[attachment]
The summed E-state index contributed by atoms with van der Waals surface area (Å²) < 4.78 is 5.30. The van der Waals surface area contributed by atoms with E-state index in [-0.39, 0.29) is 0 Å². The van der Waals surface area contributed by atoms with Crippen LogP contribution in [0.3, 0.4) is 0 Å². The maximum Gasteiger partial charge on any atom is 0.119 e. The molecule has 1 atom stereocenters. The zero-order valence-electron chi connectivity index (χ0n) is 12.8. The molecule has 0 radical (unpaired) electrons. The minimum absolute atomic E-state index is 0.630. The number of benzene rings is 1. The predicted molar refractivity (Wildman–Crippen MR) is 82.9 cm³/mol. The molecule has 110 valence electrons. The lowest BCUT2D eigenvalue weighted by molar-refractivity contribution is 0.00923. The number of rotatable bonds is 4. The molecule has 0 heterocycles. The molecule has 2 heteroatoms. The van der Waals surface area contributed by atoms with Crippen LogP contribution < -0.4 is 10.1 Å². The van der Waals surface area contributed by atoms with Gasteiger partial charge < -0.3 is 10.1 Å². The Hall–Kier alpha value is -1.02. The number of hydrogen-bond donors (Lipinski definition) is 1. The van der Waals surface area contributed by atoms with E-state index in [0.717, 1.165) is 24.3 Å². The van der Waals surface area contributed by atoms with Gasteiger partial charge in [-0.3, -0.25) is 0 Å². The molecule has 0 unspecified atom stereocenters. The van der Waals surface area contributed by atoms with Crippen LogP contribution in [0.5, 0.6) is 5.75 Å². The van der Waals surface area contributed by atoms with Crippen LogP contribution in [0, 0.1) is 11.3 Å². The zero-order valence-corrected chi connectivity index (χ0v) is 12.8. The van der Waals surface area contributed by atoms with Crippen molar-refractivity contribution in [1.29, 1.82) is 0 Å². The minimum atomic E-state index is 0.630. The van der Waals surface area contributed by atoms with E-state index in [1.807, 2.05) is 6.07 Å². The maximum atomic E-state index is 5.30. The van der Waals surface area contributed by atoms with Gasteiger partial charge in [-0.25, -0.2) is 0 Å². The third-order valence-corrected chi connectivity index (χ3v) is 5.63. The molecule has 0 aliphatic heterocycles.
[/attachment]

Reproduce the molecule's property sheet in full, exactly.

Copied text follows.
The summed E-state index contributed by atoms with van der Waals surface area (Å²) < 4.78 is 5.30. The van der Waals surface area contributed by atoms with E-state index in [-0.39, 0.29) is 0 Å². The van der Waals surface area contributed by atoms with Crippen LogP contribution in [0.3, 0.4) is 0 Å². The maximum Gasteiger partial charge on any atom is 0.119 e. The molecule has 1 atom stereocenters. The zero-order valence-electron chi connectivity index (χ0n) is 12.8. The molecule has 0 radical (unpaired) electrons. The minimum absolute atomic E-state index is 0.630. The number of benzene rings is 1. The predicted molar refractivity (Wildman–Crippen MR) is 82.9 cm³/mol. The molecule has 110 valence electrons. The lowest BCUT2D eigenvalue weighted by molar-refractivity contribution is 0.00923. The number of rotatable bonds is 4. The molecule has 0 heterocycles. The molecule has 2 heteroatoms. The van der Waals surface area contributed by atoms with Crippen LogP contribution < -0.4 is 10.1 Å². The van der Waals surface area contributed by atoms with Gasteiger partial charge < -0.3 is 10.1 Å². The Hall–Kier alpha value is -1.02. The number of hydrogen-bond donors (Lipinski definition) is 1. The van der Waals surface area contributed by atoms with E-state index in [0.717, 1.165) is 24.3 Å². The van der Waals surface area contributed by atoms with Gasteiger partial charge in [-0.3, -0.25) is 0 Å². The molecule has 0 unspecified atom stereocenters. The van der Waals surface area contributed by atoms with Crippen LogP contribution in [0.5, 0.6) is 5.75 Å². The van der Waals surface area contributed by atoms with Crippen LogP contribution in [0, 0.1) is 11.3 Å². The zero-order valence-corrected chi connectivity index (χ0v) is 12.8. The van der Waals surface area contributed by atoms with Crippen molar-refractivity contribution in [1.29, 1.82) is 0 Å². The minimum atomic E-state index is 0.630. The van der Waals surface area contributed by atoms with E-state index in [1.807, 2.05) is 6.07 Å². The maximum atomic E-state index is 5.30. The van der Waals surface area contributed by atoms with Gasteiger partial charge in [-0.25, -0.2) is 0 Å². The third-order valence-corrected chi connectivity index (χ3v) is 5.63. The molecule has 0 aliphatic heterocycles.